Abigail was an excellent ambassador's wife; her years of self-management and wide reading made her into a wise and capable ambassador's wife, entertaining government officials in France, such as the Marquis de Lafayette and his wife, and of course, was entertained by the French.

First Day Cover

A year later John became the first American minister to the Court of St. James in England. Moving the family and servants was difficult, but being the conscientious and prudent woman that she was, she did all that she could to assist John and be an able representative of the new United States of America with the former enemy. He resigned as minister to England in 1787. On the way home in a sailing vessel, Abigail hoped and prayed that she would never have to sail across the ocean again.

When John was elected Vice-President to George Washington, they moved to Richmond Hill, N.Y.then to Philadelphia in July 1790. He was elected President in 1796 and moved to the "President's House" in Washington D.C. in Nov. 1799. Again, he wrote for Abigail to come; she came with servants and arrived on Nov. 16. Their residency lasted a brief three months. The house was not yet finished and finding comfort was a continuous struggle; Abigail complained about the burden of housekeeping and social obligations.

In the next election, and while the votes were still being counted in the House of Representatives for the new President, she started for Quincy before the roads would be more tortuous. After Thomas Jefferson was elected, John finished his work in Washington D.C. and left on March 5, arrived home March 23.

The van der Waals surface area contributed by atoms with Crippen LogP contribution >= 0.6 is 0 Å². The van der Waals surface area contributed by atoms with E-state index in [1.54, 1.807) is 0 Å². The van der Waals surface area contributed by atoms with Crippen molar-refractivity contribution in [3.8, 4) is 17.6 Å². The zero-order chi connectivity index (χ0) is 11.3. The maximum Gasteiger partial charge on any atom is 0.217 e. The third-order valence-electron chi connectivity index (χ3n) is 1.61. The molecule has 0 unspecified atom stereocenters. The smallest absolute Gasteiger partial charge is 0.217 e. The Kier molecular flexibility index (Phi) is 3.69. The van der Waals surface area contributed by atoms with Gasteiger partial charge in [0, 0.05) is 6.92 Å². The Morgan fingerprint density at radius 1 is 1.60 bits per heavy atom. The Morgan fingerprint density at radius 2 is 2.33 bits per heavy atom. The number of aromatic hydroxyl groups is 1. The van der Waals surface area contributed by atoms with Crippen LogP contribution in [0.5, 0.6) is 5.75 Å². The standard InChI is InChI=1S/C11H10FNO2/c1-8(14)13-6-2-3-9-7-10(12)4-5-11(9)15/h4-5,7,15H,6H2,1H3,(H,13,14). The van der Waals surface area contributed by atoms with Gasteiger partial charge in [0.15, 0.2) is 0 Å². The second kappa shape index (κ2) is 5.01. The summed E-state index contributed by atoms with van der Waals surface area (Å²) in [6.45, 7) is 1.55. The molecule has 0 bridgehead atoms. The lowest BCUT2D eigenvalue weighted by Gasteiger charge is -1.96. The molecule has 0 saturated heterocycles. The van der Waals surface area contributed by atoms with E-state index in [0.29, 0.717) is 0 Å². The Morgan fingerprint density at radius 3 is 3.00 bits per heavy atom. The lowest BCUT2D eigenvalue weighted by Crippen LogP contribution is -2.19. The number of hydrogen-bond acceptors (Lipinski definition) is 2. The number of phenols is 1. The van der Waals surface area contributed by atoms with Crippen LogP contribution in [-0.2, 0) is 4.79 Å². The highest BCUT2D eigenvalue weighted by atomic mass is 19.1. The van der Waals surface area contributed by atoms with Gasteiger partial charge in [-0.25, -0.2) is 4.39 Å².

In their retirement they lived their lives with intelligence, humor and courage. Abigail was no longer lonesome for her husband. She attended to the household duties, continued writing letters and concerned herself with their children and other relatives. She still complained of the lack of knowing how to spell, punctuate and capitalize. She was indeed a "sickly" woman, but seemed to recover her vitality after a rest with some healthy treatment. She had met George and Martha Washington, knew Thomas Jefferson and had corresponded with Presidents James Madison and James Monroe. She did not live to see her son, John Quincy, become President.

She died on October 28, 1818. The "sickly" child and woman lived to be 74 years old. She took a great interest in her family, friends,

Her Religion
United First Parish Church, Quincy, Mass.

Abigail's father, Rev. William Smith, a Congregational minister, was one of those clergymen who had softened original Puritanism by accentuating the positive contributions to daily living while neglecting the harsher theological doctrines taken from Calvin. He was one of those ministers, who placed greater emphasis on reason and duty in worship.

He and the Rev. Ebenezer Gay of Hingham, Mass. (which became Unitarian with his arrival in 1719), who was his closest friend, often exchanged pulpits. In her many letters, written to John Quincy, her son, about religious beliefs, she wrote: "There is not any reasoning which convince me, contrary to my senses, that three is one and that one is three." (meaning: Father, Son and Holy Ghost). She also wrote: I acknowledge myself to be a unitarian --- believing that the Father alone is the Supreme God, and that Jesus Christ, derived his Being and all his powers and honours from his Father."


The United First Parish Church (1639) was rebuilt in 1828 of Quincy granite, left by John Adams to the church in his will. Here John and Abigail and their son and his wife, John Quincy, and Louisa, are buried in a crypt.

The first day of issue of this stamp was held in the United First Parish Church in Quincy, Mass. on June 14, 1985.